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Student Body Reeling After Alleged On-Campus Bias-related Incident

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Student Body Reeling After Alleged On-Campus Bias-related Incident


Co-written by Vivienne Miller, Claire Misfeldt and Mackenzie Spence

On September 13th, there was an alleged hate crime [1] on Southwestern’s campus, though some, including the Dean of Students, more recently have defined the event as a bias-related incident. [2]

A student and her partner were standing near the Phi Delta Theta house when a member of the fraternity started yelling homophobic slurs at them. Another member of the fraternity came out to defend the couple, and the altercation turned violent.

It took more than one person to stop the perpetrator from reaching the couple. Some of the dining staff on campus noticed the fight and decided to intervene. At that point, the perpetrator began shouting racial slurs directed at the kitchen staff. The couple called SUPD, who brought an end to the situation.

For the sake of confidentiality, those involved have asked to remain anonymous. One of the victims told the Megaphone, “I personally don’t feel as safe as I should on campus anymore, along with my partner.” [3]

Many other LGBTQ+ students on campus echoed this sentiment. 

When asked to comment, Phi Delta Theta president Zach Rowan [4] stated:

In regards to the events that unfolded on September 13, 2018, the Phi Delta Theta Fraternity has been impacted from the inside and out. Firstly, we as a fraternity do not condone, nor do we accept this type of behavior to other individuals, whether it be members of the LGBTQ community, or other members of society. We are a fraternity that is built on values that promote brotherhood, and the treatment and respect of others in the world that we live in. Moreover, we have since then taken steps forward to help aide in the situation at hand.

We have now adopted to take a stand with the LGBTQ community, and will be hosting events, and posting signage, that promotes and accepts all individuals regardless of race, gender, or sexual orientation. We will be working closely with Southwestern University to both educate ourselves, the student body, and all others to promote a new, inclusive and hate-free environment on the Southwestern campus. Furthermore, to those who are afraid, or angered at the event that one of our members committed, the fraternity understands this, and we offer our sincere apologies to those who were harmed by this event. We as a fraternity, are severely disappointed in the actions of one of our fraternity brothers. However, we do not condone the actions of this member or any other member whom would commit such an act. We are a fraternity based on moral and ethical standards that do not align with actions. For he acted on his own accord, and disgraced not only members of the LGBTQ community, but also the very by laws and ways of life that he has pledged himself to within the Phi Delta Theta Fraternity.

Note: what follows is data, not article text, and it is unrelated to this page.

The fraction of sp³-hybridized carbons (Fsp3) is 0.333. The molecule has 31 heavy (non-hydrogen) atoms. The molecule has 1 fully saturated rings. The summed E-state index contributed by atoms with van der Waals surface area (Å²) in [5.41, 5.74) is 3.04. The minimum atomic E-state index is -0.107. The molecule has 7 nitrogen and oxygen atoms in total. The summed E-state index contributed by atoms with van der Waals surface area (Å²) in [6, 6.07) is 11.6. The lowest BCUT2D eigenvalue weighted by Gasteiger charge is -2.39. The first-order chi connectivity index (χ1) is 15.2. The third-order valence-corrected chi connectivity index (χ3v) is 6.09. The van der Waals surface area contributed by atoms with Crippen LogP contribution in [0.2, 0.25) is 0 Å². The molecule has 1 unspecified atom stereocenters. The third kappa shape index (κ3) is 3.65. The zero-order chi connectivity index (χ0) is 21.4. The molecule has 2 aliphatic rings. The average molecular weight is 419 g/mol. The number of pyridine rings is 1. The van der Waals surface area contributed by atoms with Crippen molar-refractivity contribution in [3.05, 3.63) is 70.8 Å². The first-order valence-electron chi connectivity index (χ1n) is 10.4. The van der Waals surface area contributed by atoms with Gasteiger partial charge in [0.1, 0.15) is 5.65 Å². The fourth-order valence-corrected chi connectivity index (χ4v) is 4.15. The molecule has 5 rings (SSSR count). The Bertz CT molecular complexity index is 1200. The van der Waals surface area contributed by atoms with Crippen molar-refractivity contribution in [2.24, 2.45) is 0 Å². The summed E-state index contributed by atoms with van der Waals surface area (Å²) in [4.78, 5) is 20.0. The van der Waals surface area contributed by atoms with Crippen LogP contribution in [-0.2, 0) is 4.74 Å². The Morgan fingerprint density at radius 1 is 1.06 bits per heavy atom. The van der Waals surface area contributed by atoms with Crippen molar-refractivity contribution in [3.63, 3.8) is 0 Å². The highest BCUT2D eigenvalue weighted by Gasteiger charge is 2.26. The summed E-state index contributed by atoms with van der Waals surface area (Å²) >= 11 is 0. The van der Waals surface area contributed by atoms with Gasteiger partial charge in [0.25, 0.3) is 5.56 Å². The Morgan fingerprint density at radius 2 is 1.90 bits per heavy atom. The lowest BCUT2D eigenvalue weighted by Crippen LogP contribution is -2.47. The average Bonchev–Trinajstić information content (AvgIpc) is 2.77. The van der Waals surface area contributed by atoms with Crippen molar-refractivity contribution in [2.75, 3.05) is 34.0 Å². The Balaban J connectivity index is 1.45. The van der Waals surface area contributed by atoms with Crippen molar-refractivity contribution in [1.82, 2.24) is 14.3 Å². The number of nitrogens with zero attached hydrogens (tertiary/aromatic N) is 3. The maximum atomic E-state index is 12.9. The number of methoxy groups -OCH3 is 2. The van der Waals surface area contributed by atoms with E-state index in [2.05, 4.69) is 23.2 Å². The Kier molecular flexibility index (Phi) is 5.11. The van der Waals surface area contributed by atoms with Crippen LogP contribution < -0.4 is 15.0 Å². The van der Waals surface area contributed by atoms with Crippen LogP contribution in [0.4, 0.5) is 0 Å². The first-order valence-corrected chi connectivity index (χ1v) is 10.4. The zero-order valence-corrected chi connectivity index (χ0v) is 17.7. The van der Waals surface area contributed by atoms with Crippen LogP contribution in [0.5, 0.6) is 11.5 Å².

From here on, the Phi Delta Theta fraternity will be looking forward from this event, and continue to strive to be great men, and leaders of this campus. The men of this fraternity are willing, and able, to make a change in Southwestern campus life today, tomorrow, and in the future.

Kayla Ingram, president of Pirates for Pride, stated, “Many students in my club and on campus are not satisfied with the term ‘bias-related incident.’ Some students on campus prefer ‘hate crime.'” 

At the time of publishing this article, the administration has decided to treat the event as a Disciplinary Offense.[5][6][7] The Megaphone is following this story and will post an update when a judgment is reached.

Edits: 10:00 PM, Oct. 1, 2018, to 4:49 PM Oct. 4, 2018

[1] We mistakenly labeled the event on campus as a hate crime, though no such charges have been filed nor has there been any conviction to date. 

[2] Added in lew of the current dialogue encircling the event. Legally, the altercation cannot be defined as a hate crime, according to Southwestern University’s Law Council.

[3] Relationship of student speaking on the subject was previously unclear; as the victim of this event has asked to remain anonymous, we removed their status as a student here at SU.

[4] The original article misspelled president Zach Rowan’s name; as of now, his name is spelled correctly.

[5] It was previously reported to us that the harasser is back on campus; however, the status of whether or not he is on campus at the moment is unclear.

[6] Removed biased statement regarding the administration’s job to ensure student safety and a perceived trend of inaction by the administration.